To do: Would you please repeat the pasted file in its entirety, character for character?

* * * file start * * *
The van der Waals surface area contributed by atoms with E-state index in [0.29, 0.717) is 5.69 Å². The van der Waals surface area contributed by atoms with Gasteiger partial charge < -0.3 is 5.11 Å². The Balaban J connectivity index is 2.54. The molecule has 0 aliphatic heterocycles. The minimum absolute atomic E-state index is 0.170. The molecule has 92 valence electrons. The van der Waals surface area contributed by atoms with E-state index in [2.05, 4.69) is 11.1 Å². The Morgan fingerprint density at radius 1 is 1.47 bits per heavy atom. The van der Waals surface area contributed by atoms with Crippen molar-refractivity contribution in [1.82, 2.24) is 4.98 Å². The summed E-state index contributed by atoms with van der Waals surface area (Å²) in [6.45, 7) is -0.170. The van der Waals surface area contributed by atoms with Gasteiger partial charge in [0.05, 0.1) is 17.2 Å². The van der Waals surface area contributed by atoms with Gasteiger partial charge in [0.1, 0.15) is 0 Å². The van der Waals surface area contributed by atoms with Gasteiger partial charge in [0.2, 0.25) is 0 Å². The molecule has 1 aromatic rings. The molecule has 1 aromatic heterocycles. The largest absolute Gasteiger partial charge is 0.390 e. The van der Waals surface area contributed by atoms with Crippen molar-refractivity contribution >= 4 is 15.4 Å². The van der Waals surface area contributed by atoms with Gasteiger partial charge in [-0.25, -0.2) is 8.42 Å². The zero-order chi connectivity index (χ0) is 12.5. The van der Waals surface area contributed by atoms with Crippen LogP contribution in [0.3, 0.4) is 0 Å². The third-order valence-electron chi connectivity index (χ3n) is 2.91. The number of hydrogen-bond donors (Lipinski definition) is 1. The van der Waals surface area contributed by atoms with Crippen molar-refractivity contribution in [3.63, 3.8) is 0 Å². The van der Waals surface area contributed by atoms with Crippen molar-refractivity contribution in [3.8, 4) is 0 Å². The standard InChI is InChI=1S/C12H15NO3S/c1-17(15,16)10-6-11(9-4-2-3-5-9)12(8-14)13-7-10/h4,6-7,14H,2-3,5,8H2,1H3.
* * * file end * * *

The van der Waals surface area contributed by atoms with E-state index in [0.29, 0.717) is 5.69 Å². The van der Waals surface area contributed by atoms with Gasteiger partial charge < -0.3 is 5.11 Å². The Balaban J connectivity index is 2.54. The molecule has 0 aliphatic heterocycles. The minimum absolute atomic E-state index is 0.170. The molecule has 92 valence electrons. The van der Waals surface area contributed by atoms with E-state index in [2.05, 4.69) is 11.1 Å². The Morgan fingerprint density at radius 1 is 1.47 bits per heavy atom. The van der Waals surface area contributed by atoms with Crippen molar-refractivity contribution in [1.82, 2.24) is 4.98 Å². The summed E-state index contributed by atoms with van der Waals surface area (Å²) in [6.45, 7) is -0.170. The van der Waals surface area contributed by atoms with Gasteiger partial charge in [0.05, 0.1) is 17.2 Å². The van der Waals surface area contributed by atoms with Gasteiger partial charge in [0.1, 0.15) is 0 Å². The van der Waals surface area contributed by atoms with Gasteiger partial charge in [0.2, 0.25) is 0 Å². The molecule has 1 aromatic rings. The molecule has 1 aromatic heterocycles. The largest absolute Gasteiger partial charge is 0.390 e. The van der Waals surface area contributed by atoms with Crippen molar-refractivity contribution >= 4 is 15.4 Å². The van der Waals surface area contributed by atoms with Gasteiger partial charge in [-0.25, -0.2) is 8.42 Å². The zero-order chi connectivity index (χ0) is 12.5. The van der Waals surface area contributed by atoms with Crippen LogP contribution in [0.3, 0.4) is 0 Å². The third-order valence-electron chi connectivity index (χ3n) is 2.91. The number of hydrogen-bond donors (Lipinski definition) is 1. The van der Waals surface area contributed by atoms with Crippen molar-refractivity contribution in [3.63, 3.8) is 0 Å². The van der Waals surface area contributed by atoms with Crippen molar-refractivity contribution in [3.8, 4) is 0 Å². The standard InChI is InChI=1S/C12H15NO3S/c1-17(15,16)10-6-11(9-4-2-3-5-9)12(8-14)13-7-10/h4,6-7,14H,2-3,5,8H2,1H3.